3M announced it has agreed to pay $6 billion to settle lawsuits by U.S. service members who claim they suffered hearing loss and tinnitus after using the company’s Combat Arms earplugs.

The settlement comes just two months after a U.S. bankruptcy judge dismissed 3M subsidiary Aearo Technologies’ attempt at bankruptcy to settle the more than 250,000 product liability cases against it. It became the largest mass tort in U.S. history.

“Under the agreement, 3M will contribute a total amount of $6.0 billion between 2023 and 2029, which is structured under the agreement to include $5.0 billion in cash and $1.0 billion in 3M common stock,” the company said in a statement

“This agreement, reached through the mediation process that 3M has previously disclosed, is structured to promote participation by claimants and is intended to resolve all claims associated with the Combat Arms Earplug products.”

3M did not accept liability and maintains that the earplugs are safe. As part of the settlement agreement, 3M can walk away from the deal if less than 98% of the eligible claimants decide to participate. 

“I am confident that this more than $6 billion settlement will receive full and overwhelming support, not just because it holds 3M accountable, but more importantly, because it provides just and deserved compensation to our veterans,” Bryan Aylstock, the court-appointed lead plaintiffs’ counsel, told CNBC via email.

3M Combat Arms Ear Plugs

Between 2003 and 2015, Aearo Technologies and 3M supplied the U.S. military with dual-ended Combat Arms earplugs. The standard-issue earplugs were designed to allow the soldiers to hear commands and fellow soldiers while still protecting their hearing.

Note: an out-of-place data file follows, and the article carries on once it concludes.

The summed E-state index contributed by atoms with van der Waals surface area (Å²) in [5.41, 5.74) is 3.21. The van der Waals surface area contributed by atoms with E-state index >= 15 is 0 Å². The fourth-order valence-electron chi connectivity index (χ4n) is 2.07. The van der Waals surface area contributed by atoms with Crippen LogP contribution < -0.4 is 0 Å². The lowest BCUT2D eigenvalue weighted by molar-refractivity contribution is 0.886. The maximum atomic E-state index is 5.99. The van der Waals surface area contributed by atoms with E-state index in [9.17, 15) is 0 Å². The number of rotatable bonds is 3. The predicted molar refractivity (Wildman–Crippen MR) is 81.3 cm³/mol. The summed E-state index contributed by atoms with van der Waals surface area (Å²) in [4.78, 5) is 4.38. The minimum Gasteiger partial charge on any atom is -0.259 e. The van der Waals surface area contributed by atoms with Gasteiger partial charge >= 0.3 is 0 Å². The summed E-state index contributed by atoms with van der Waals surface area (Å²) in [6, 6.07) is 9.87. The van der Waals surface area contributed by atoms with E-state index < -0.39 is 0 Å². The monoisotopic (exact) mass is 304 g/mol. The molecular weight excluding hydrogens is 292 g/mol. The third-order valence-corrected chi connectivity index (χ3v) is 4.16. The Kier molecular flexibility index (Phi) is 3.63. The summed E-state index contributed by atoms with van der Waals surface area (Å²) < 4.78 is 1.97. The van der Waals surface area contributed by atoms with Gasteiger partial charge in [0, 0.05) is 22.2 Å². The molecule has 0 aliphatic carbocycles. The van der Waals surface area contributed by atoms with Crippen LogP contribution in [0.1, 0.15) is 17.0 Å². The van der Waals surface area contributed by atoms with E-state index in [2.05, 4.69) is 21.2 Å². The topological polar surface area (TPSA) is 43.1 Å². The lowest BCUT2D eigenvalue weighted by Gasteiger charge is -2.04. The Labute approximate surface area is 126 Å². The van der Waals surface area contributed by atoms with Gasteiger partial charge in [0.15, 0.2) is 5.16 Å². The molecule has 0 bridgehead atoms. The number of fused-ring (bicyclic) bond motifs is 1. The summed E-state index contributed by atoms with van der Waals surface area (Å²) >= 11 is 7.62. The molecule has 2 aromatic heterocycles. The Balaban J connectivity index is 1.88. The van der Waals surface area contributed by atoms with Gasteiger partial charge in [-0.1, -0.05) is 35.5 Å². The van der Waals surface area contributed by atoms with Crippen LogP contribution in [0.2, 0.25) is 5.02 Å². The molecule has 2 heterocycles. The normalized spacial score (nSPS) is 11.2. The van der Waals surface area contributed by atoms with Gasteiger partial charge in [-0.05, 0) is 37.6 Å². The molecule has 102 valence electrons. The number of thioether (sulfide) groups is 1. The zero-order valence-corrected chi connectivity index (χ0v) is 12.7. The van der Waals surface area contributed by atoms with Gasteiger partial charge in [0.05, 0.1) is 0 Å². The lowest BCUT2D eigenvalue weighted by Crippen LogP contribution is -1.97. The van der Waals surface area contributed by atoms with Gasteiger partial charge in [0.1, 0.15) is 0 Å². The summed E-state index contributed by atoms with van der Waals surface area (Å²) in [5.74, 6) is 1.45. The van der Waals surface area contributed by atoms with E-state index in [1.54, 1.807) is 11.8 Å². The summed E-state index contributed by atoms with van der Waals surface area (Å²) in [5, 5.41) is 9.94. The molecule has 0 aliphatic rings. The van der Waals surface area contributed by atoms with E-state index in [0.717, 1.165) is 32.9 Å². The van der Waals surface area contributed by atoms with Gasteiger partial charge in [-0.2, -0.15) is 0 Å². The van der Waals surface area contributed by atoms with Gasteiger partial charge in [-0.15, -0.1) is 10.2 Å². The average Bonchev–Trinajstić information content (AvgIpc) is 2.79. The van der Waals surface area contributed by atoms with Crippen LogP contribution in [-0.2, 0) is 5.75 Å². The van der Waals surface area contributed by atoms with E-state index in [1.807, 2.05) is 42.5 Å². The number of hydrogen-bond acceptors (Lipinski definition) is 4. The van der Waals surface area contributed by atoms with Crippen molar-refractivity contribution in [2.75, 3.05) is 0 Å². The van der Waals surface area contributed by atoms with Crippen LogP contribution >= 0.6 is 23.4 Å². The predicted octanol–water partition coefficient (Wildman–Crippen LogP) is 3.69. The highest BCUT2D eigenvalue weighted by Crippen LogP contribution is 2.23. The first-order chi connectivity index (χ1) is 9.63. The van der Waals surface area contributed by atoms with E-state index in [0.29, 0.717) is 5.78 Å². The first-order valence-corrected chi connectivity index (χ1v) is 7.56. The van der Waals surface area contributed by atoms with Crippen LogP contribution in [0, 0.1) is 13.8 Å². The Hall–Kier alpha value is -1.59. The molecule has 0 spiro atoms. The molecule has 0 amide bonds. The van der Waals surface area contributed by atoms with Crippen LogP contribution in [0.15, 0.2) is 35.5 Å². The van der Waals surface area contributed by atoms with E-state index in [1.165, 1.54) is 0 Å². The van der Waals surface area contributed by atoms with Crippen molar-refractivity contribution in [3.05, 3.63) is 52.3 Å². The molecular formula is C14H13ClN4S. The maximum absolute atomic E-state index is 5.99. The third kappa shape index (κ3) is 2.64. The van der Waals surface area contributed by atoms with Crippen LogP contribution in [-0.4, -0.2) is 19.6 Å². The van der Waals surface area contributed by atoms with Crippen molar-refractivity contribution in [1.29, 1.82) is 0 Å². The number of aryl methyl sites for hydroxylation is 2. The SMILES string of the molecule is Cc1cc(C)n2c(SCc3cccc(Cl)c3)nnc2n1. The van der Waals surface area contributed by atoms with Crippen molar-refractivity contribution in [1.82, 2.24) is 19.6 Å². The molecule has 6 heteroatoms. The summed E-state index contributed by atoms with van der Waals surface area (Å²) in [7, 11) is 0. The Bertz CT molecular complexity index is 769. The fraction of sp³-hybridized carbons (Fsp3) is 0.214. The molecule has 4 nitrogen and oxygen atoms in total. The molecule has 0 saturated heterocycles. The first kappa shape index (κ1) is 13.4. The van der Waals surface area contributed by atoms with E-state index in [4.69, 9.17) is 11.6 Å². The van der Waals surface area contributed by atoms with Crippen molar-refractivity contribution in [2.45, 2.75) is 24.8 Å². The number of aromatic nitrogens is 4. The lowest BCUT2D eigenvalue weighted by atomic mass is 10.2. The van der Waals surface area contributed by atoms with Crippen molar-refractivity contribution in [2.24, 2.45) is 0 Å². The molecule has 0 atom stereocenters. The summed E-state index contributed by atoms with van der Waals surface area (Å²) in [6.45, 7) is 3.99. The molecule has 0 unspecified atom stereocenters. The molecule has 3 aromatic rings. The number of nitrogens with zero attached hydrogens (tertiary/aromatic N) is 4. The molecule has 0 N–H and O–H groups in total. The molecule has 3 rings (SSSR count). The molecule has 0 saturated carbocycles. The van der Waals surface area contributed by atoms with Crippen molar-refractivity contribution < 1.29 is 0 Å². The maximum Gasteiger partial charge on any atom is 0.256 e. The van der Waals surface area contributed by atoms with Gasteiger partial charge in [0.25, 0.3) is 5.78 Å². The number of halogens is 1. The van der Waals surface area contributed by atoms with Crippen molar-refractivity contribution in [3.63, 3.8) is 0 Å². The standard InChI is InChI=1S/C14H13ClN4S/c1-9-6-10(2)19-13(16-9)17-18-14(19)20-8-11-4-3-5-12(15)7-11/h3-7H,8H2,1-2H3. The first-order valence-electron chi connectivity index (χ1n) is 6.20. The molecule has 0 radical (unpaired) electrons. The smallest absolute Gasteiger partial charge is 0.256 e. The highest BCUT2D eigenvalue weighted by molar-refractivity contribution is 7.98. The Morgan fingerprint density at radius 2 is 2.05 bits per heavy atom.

When soldiers inserted the olive-colored end of the earplug, their ears were blocked and protected against loud noises like gunshots. When the yellow-colored end was inserted, they were protected but could still hear instructions and fellow soldiers.

In 2018, the company agreed to pay $9.1 million in a whistleblower lawsuit to resolve allegations that it knowingly supplied the military with defective earplugs. 

The lawsuit was brought by Moldex-Metric Inc., a respiratory and hearing protection manufacturer, and claimed that Aearo knew the combat earplugs were defective because they were not long enough to be properly inserted and could loosen without the users’ knowledge. 3M settled that case but did not admit to wrongdoing.

Tinnitus and Hearing Loss

The main injuries claimed in the 3M Combat Arms earplug lawsuits are hearing loss and tinnitus, both of which can impact a soldier’s ability to do their job. It can also affect a soldier’s quality of life and mental health. 

Symptoms of combat-related hearing problems include:

  • Ears feel full when you leave a loud place
  • Ringing or buzzing in the ears
  • Difficulty hearing someone who is nearby
  • Hard to understand what people are saying

Veterans who are interested in pursuing a lawsuit against 3M will not lose their VA benefits, if they receive them, lawyers say. Personal injury settlements will not affect disability compensation because the government does not base compensation on how much a veteran earns.